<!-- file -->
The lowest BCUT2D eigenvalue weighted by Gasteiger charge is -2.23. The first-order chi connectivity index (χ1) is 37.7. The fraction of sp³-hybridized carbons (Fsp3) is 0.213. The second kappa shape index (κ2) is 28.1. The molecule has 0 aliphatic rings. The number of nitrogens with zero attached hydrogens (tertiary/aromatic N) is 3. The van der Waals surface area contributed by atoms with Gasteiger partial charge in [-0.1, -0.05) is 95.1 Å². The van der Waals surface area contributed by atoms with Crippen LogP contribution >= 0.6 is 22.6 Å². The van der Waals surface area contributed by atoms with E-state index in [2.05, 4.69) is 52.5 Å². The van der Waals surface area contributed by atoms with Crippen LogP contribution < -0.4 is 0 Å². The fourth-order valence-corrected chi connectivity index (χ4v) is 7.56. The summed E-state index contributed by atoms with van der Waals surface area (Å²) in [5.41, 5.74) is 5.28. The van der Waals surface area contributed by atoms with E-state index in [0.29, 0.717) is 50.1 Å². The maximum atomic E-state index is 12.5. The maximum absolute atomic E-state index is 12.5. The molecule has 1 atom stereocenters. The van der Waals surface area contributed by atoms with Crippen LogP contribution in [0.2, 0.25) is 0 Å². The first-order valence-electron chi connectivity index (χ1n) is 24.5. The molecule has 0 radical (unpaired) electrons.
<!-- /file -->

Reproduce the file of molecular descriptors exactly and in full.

The lowest BCUT2D eigenvalue weighted by Gasteiger charge is -2.23. The first-order chi connectivity index (χ1) is 37.7. The fraction of sp³-hybridized carbons (Fsp3) is 0.213. The second kappa shape index (κ2) is 28.1. The molecule has 0 aliphatic rings. The number of nitrogens with zero attached hydrogens (tertiary/aromatic N) is 3. The van der Waals surface area contributed by atoms with Gasteiger partial charge in [-0.1, -0.05) is 95.1 Å². The van der Waals surface area contributed by atoms with Crippen LogP contribution >= 0.6 is 22.6 Å². The van der Waals surface area contributed by atoms with E-state index in [2.05, 4.69) is 52.5 Å². The van der Waals surface area contributed by atoms with Crippen LogP contribution < -0.4 is 0 Å². The fourth-order valence-corrected chi connectivity index (χ4v) is 7.56. The summed E-state index contributed by atoms with van der Waals surface area (Å²) in [5.41, 5.74) is 5.28. The van der Waals surface area contributed by atoms with E-state index in [0.29, 0.717) is 50.1 Å². The maximum atomic E-state index is 12.5. The maximum absolute atomic E-state index is 12.5. The molecule has 1 atom stereocenters. The van der Waals surface area contributed by atoms with Crippen LogP contribution in [0.2, 0.25) is 0 Å². The first-order valence-electron chi connectivity index (χ1n) is 24.5. The molecule has 0 radical (unpaired) electrons.